Setting aside the energy argument of this deal, we would like to question the attitude held by many that this deal announces India's "arrival" into an elite "club" of nations. India's recent economic growth has undoubtedly increased the attention she gets from the world, and the United States, and it would be politically and diplomatically naive to waste this position of ascendancy. But we strongly feel that the government should use this clout for issues that truly help the people of India. For example, the government could have flexed their new found muscle at WTO trade talks to achieve a meaningful deal for Indian and other Third World farmers; an issue that has direct impact to the people of India. Instead, this government has chosen to spend this diplomatic capital to negotiate a deal which at the superficial level seems like one where the United States has had to make concessions to accommodate Indian demands. Even from a foreign policy standpoint, we question the approach of seemingly taking favors from United States for something that does not really have immediate or significant advantages for the people of India.

Lastly, the most regrettable aspect of this agreement has been the primacy it has achieved within the context of Indo-US relations. It is a mistake to earmark this deal, one which is hardly universally accepted in both countries, and one which is not going to translate into tangible benefits for the peoples of both nations, as the platform for bilateral ties between these two great democracies. While we laud the sentiment of Indo-US co-operation and we work actively to facilitate the same, we also believe that a truly meaningful and positive engagement between the two countries should be based on mutual benefits and goodwill between their peoples. The unprecedented frenzy with which certain groups and officials have supported and advocated this deal and given it the artificial relevance it has attained, has indeed been very surprising and unfathomable. Instead of this narrow focus on nuclear energy, we would like the two countries to collaborate on a broader platform, which includes other aspects like developing alternative fuel sources, implementing zero-emission coal plants, improving end-user efficiency by allowing exchange of power-efficient devices, etc - a platform of which nuclear energy is a component, not the single component.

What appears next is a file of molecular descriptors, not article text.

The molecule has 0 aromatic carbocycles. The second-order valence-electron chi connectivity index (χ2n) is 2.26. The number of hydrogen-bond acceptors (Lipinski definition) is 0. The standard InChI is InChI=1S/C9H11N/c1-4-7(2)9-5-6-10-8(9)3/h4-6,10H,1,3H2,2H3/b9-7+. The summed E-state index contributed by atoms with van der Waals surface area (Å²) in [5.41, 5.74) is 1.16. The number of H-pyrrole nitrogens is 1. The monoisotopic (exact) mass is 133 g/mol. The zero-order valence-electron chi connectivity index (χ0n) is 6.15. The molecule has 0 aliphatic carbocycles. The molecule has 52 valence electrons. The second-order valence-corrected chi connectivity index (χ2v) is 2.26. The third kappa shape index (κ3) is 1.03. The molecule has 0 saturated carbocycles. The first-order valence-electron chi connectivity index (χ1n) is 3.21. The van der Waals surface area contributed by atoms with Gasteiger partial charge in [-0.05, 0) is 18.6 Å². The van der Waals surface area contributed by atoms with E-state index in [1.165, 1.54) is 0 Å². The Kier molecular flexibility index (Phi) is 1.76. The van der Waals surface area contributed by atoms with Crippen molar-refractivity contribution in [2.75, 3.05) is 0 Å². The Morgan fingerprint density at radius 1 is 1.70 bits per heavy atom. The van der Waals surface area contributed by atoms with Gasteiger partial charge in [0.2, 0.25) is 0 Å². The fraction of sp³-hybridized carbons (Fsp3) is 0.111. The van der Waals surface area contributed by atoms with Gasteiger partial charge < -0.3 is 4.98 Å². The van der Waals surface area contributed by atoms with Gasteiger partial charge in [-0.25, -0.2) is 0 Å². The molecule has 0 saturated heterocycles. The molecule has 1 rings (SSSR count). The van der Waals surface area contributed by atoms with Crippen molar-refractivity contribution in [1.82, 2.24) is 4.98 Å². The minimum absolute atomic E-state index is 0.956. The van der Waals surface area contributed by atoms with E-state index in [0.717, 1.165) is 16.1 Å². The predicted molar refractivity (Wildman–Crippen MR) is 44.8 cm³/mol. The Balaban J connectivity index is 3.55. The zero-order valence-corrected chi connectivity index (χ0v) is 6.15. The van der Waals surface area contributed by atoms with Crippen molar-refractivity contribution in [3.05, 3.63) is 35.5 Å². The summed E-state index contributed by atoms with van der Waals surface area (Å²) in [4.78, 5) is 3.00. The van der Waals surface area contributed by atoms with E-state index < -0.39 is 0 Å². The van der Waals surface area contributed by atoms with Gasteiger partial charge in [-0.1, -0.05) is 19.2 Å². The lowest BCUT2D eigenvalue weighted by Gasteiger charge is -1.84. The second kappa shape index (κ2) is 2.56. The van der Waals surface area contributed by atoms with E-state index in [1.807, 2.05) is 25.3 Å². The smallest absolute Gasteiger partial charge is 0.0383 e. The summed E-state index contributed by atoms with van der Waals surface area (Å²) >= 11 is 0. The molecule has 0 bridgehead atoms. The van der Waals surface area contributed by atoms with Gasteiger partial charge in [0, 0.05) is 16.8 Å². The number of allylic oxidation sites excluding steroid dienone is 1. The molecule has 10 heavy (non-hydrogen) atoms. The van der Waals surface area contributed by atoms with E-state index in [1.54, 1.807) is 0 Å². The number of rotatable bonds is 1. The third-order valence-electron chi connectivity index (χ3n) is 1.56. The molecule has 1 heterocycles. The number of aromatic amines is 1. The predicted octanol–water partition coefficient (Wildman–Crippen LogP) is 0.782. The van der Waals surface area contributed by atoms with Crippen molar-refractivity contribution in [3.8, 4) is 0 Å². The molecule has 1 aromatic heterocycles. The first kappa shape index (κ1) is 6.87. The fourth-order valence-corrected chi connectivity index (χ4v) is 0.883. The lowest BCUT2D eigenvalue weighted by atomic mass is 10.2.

Looking ahead, even if this deal goes through and results in new nuclear plants being built in India, it is imperative that the government takes some responsible measures. Firstly, the functioning of these plants has to be made more transparent to the public. The Indian nuclear establishment has been historically exempt from transparency in its operations in the name of national security, but now that the civilian and the military components of nuclear technology are going to be divorced, the argument of compromising national security will no longer hold true. The government must also adopt a fair policy in choosing sites for building these new plants, and periodically assess the impact of these plants on human population and the natural environment close to these sites. These measures are absolutely essential to learn the additional cost of nuclear energy borne by the people and communities who live in the vicinity of nuclear sites. In the past, the Indian government/ Dept of Atomic Energy has kept the content of reports documenting the impact of existing nuclear plants secret. The renewed focus on nuclear energy should be utilized to rectify these mistakes of the past.

To re-iterate a sentiment already mentioned earlier, the purpose of this article is not to blindly criticize nuclear energy or the Indo-US nuclear deal. Instead, this is an attempt to urge policymakers and the public to objectively evaluate the Indo-US nuclear deal thoroughly and hopefully spur a debate that is largely absent on an extremely important issue.

Chintan Patel

Board Member, Young India, Inc